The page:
Long Island Writing Project
By Barbara Suter
As I listened to the high-school students recounting their stories to the audience of how they immigrated to the United States, I couldn't help but admire their courage and confidence. I remember myself at that age; timid and easily intimidated by my elders, I never would have had the gumption to "tell my story" nor did I even realize I had one to tell.
I knew immediately that the poise and articulation of these students was largely due to the influence of my colleague, their high-school ENL teacher who had invited me to this event showcasing their narratives of their life stories. She is very good at making her ENL students feel welcome and giving them the tools they need to survive in their "new world." I later learned from her that the students had also had the opportunity to work closely with two trainers from the award-winning radio enterprise known as "The Moth" in biweekly, focused sessions designed to prepare them to tell their personal stories.
The "take-away" for me of this performance was to experience the empowered "voices" of these young people, the most valuable gift they could have been given by the very dedicated educators who have worked so closely with them. I realized while listening to them speak in English that once you "own your story," nobody can change it. You are who you are, with no apologies and no excuses.
The power of having a "voice" is not to be underestimated. Without one you are invisible. You cannot help yourself or others you care about. You are not counted as someone with a claim to what life has to offer. You become the victim of forces beyond your control. We all know about and have read about people who are invisible in our culture and in others. It was clear to me after this performance that these students would no longer be invisible; they were ready to begin to claim their place in their new society and they would become responsible, as much as possible, for their own fate and the fate of those they care about.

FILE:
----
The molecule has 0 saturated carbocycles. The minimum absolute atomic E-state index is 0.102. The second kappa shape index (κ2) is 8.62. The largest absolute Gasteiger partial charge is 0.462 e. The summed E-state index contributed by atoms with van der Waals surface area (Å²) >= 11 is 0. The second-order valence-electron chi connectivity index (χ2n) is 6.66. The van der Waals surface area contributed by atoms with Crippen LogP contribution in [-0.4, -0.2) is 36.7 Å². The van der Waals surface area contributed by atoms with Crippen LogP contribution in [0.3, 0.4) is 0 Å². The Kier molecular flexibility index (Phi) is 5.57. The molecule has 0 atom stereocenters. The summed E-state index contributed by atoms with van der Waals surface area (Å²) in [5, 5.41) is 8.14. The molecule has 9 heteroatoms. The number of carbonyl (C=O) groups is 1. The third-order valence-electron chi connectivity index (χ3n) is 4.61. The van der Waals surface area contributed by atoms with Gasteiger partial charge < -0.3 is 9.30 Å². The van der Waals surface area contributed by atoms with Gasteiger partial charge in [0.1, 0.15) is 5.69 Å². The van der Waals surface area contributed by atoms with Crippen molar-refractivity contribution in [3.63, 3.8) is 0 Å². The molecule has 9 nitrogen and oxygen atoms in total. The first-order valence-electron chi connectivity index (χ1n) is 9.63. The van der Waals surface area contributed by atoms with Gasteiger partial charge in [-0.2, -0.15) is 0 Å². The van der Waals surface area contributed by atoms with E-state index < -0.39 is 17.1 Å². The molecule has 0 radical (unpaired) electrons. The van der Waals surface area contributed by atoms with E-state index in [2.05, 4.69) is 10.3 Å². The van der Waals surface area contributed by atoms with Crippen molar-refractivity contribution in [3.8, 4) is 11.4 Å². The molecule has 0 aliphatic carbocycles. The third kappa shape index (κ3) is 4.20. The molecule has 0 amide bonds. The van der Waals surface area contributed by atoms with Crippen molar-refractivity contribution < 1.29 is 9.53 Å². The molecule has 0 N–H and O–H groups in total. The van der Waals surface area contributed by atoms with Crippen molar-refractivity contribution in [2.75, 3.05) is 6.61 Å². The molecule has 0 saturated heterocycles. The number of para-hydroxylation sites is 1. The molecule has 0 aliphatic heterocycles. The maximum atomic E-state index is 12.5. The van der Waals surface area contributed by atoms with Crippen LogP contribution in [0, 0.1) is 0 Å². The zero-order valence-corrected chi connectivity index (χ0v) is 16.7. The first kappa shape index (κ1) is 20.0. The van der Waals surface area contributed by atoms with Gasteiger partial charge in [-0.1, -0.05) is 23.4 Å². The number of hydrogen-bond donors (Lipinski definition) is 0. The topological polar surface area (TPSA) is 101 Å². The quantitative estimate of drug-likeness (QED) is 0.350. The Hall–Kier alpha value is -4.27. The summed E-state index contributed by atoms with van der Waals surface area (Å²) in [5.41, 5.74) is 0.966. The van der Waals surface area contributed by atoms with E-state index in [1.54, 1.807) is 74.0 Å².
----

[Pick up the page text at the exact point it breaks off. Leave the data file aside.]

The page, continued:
So how does a non-native English speaker acquire a "voice" to advocate for him/her self? This is one of the most challenging parts of being an ENL teacher. Yes, you teach vocabulary, grammar, idioms, pronunciation, slang...all the linguistic components of a language. But even more importantly, you teach how to live in the new language. You model for your students how to make this new language part of their life...a meaningful part. You want them to be able to learn in this new language, to communicate with others, to be able to communicate their feelings with appropriate words, to ask questions and seek answers. You want them to learn to love English as a part of who they are.
My colleague does all these things and more. She teaches the linguistic components of English to her high school students, but she also teaches them how to use the English language in ways that will benefit them in their new lives. She knows that her students' command of English, or lack of, will either help them find their way, or become an obstacle to what they hope to achieve. This is the work I saw when I witnessed the story-telling performances of her students. They are not only using English to communicate with the audience; they are using their "voice" to make a vital connection to their new culture, to show the audience how they are the same and different, that they are not invisible.
Isn't that what we all strive for?
LIWP Guest Bloggers
Each month, a LIWP teacher will share some thoughts on teaching, writing, and life! If you are interested in being a guest blogger, please contact Kathy Sokolowski at email@example.com